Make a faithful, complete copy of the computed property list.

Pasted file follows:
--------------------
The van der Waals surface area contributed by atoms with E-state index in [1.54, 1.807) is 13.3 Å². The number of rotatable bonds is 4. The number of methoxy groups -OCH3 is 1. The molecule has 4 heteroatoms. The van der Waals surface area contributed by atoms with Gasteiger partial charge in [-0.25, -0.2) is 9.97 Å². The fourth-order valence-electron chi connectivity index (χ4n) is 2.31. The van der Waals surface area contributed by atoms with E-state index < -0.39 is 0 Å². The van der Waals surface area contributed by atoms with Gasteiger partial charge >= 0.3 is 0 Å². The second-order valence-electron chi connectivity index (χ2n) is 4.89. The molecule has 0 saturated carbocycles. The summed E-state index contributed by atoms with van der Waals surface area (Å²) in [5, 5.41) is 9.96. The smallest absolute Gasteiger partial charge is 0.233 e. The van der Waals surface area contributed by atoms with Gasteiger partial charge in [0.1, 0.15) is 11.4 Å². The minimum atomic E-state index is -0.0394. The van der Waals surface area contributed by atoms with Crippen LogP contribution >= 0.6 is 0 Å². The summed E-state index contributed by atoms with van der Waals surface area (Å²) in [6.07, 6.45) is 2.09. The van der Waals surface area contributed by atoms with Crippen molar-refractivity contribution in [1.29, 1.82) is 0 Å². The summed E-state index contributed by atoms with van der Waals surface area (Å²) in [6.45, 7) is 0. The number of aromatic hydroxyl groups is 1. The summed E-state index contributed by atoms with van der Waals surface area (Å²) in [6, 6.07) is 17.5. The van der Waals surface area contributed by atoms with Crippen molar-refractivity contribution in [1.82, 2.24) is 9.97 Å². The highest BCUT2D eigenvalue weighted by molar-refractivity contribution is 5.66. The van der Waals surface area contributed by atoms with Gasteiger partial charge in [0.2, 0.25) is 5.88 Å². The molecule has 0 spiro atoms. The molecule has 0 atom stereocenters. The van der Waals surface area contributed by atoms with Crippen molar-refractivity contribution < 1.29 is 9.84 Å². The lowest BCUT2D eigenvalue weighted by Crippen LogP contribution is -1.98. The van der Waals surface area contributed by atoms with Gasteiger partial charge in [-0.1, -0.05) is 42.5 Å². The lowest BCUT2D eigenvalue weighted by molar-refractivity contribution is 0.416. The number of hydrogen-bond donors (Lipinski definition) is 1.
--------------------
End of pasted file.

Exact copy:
The van der Waals surface area contributed by atoms with E-state index in [1.54, 1.807) is 13.3 Å². The number of rotatable bonds is 4. The number of methoxy groups -OCH3 is 1. The molecule has 4 heteroatoms. The van der Waals surface area contributed by atoms with Gasteiger partial charge in [-0.25, -0.2) is 9.97 Å². The fourth-order valence-electron chi connectivity index (χ4n) is 2.31. The van der Waals surface area contributed by atoms with E-state index < -0.39 is 0 Å². The van der Waals surface area contributed by atoms with Gasteiger partial charge >= 0.3 is 0 Å². The second-order valence-electron chi connectivity index (χ2n) is 4.89. The molecule has 0 saturated carbocycles. The summed E-state index contributed by atoms with van der Waals surface area (Å²) in [5, 5.41) is 9.96. The smallest absolute Gasteiger partial charge is 0.233 e. The van der Waals surface area contributed by atoms with Gasteiger partial charge in [0.1, 0.15) is 11.4 Å². The minimum atomic E-state index is -0.0394. The van der Waals surface area contributed by atoms with Crippen LogP contribution >= 0.6 is 0 Å². The summed E-state index contributed by atoms with van der Waals surface area (Å²) in [6.07, 6.45) is 2.09. The van der Waals surface area contributed by atoms with Crippen molar-refractivity contribution in [1.29, 1.82) is 0 Å². The summed E-state index contributed by atoms with van der Waals surface area (Å²) in [6.45, 7) is 0. The number of aromatic hydroxyl groups is 1. The summed E-state index contributed by atoms with van der Waals surface area (Å²) in [6, 6.07) is 17.5. The van der Waals surface area contributed by atoms with Crippen molar-refractivity contribution in [1.82, 2.24) is 9.97 Å². The highest BCUT2D eigenvalue weighted by molar-refractivity contribution is 5.66. The van der Waals surface area contributed by atoms with Gasteiger partial charge in [0.2, 0.25) is 5.88 Å². The molecule has 0 spiro atoms. The molecule has 0 atom stereocenters. The van der Waals surface area contributed by atoms with Crippen molar-refractivity contribution < 1.29 is 9.84 Å². The lowest BCUT2D eigenvalue weighted by Crippen LogP contribution is -1.98. The van der Waals surface area contributed by atoms with Gasteiger partial charge in [-0.1, -0.05) is 42.5 Å². The lowest BCUT2D eigenvalue weighted by molar-refractivity contribution is 0.416. The number of hydrogen-bond donors (Lipinski definition) is 1.